Around the public policy horn
Ah, if only more government officials told it like Jennie Granger did last week, public policy would be far better served.
Granger is the Pennsylvania Department of Transportation’s deputy secretary for multimodal transportation. And PennDOT’s bottom line for new efforts to expand Amtrak train service between Pittsburgh, Altoona and Harrisburg is elementary:
“It really comes down to the cost-effectiveness of it,” she told those gathered for a public hearing before state legislators. And such expanded service clearly is not. Thus, any such efforts appear to be dead on arrival. And that’s good news.
As the Trib’s Joe Napsha reminds:
“The cost of capital improvements alone appears to be too high, let alone what it would cost to acquire rights of way and cover maintenance costs plus additional fees which would be required to pay Norfolk Southern to access the rail lines.
“It would cost at least $1.2 billion to add service on existing lines,” Napsha recounts the bill of particulars. “Adding a third track for passenger trains would cost $3.7 billion.”
Which should prompt this response:
Not on this planet.
Indeed, there are far more efficacious ways to provide such service and with users picking up the cost to boot. It’s called the bus.
Or as the Allegheny Institute’s executive director, Frank Gamrat, told Napsha:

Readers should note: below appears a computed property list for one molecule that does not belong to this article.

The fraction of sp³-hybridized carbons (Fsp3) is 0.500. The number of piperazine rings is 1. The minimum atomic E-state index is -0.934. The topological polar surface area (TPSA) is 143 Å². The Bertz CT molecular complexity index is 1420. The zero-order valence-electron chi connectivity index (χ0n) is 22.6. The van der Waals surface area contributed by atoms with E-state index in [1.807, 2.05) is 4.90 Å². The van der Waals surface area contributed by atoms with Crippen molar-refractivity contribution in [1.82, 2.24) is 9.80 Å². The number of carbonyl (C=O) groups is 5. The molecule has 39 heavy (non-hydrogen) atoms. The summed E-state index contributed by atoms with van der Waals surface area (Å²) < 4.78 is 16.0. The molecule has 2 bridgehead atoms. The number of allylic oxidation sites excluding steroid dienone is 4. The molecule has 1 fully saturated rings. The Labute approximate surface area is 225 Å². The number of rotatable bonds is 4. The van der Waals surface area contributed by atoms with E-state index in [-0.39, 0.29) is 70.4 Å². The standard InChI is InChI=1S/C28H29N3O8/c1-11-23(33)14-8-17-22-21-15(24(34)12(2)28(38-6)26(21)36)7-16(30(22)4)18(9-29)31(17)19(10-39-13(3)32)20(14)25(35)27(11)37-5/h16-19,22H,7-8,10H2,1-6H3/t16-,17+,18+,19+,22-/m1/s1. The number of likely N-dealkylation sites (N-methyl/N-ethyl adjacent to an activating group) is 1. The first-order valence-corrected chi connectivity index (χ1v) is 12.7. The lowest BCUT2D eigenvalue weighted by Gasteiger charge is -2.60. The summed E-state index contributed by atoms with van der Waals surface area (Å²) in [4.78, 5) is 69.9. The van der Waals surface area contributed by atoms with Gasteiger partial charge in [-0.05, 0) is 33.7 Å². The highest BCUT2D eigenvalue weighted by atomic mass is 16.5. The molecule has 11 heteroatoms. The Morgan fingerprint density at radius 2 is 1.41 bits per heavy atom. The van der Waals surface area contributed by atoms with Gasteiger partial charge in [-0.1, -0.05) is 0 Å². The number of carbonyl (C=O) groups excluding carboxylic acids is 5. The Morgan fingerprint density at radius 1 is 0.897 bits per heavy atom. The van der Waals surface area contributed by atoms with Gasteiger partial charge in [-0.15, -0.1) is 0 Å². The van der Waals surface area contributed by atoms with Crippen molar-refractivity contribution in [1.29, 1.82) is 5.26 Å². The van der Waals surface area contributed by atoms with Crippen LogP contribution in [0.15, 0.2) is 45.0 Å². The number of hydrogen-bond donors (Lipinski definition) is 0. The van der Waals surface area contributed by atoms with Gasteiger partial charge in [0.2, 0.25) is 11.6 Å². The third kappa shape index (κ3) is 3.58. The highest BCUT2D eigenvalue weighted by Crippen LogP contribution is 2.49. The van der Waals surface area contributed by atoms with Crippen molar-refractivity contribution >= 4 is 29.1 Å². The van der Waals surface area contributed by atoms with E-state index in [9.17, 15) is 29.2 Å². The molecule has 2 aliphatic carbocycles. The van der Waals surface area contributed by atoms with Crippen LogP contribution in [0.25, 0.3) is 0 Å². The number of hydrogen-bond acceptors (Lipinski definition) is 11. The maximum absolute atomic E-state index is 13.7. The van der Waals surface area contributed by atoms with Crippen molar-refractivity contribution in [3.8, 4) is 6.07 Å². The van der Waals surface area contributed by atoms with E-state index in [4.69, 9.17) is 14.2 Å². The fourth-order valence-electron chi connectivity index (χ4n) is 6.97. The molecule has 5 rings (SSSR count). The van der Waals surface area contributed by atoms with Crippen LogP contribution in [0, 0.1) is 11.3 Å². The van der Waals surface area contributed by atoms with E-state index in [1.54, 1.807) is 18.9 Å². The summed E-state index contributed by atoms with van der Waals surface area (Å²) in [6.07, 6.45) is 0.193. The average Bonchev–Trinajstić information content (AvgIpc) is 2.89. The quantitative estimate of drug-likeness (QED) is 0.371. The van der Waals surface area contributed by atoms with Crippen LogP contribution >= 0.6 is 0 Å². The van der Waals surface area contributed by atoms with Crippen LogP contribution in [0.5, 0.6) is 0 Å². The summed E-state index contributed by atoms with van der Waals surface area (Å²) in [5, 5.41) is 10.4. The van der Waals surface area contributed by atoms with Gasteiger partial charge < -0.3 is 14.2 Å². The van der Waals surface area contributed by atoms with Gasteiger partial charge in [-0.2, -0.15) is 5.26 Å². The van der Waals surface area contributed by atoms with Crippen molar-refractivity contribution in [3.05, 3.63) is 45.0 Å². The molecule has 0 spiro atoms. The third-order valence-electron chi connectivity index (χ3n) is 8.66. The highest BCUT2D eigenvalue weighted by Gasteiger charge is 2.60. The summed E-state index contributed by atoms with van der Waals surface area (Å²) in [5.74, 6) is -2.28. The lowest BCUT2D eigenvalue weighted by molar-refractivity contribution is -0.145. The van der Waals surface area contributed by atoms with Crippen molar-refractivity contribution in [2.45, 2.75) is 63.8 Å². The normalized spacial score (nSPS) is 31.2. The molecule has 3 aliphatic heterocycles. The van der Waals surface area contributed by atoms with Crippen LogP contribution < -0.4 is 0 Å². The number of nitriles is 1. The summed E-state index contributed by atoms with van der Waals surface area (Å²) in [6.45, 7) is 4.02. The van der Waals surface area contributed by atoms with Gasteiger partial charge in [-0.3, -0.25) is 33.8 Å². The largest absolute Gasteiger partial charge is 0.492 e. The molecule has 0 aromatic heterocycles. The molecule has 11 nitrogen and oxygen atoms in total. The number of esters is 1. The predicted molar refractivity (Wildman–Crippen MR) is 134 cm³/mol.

“Taxpayers should not have to prop up a service that is dwindling in importance” in the 21st century.
As the investigation continues into the organization that failed to pull off this year’s Three Rivers Regatta, the base question remains why public officials were caught flat-footed.
After all, LionHeart Event Group owed government entities for services rendered for past regattas.
And while some public officials say the blame rests solely with LionHeart – including allegations of “falsified” records – surely the company’s outstanding debts should have raised red flags.
Sound public policy demands meticulous oversight, not floating arrearages.
Sound public policy also demands having one’s ducks in a row. But that’s not the case in Seattle, where another mass transit boondoggle continues to unfold.
In a nutshell, Seattle bought new streetcars for a route extension that won’t fit on existing routes. That means tens of millions of dollars will have to be spent to make them fit.
Never mind that buses would have been more efficient, both for their cost but also operationally.
Colin McNickle is communications and marketing director at the Allegheny Institute for Public Policy (email@example.com).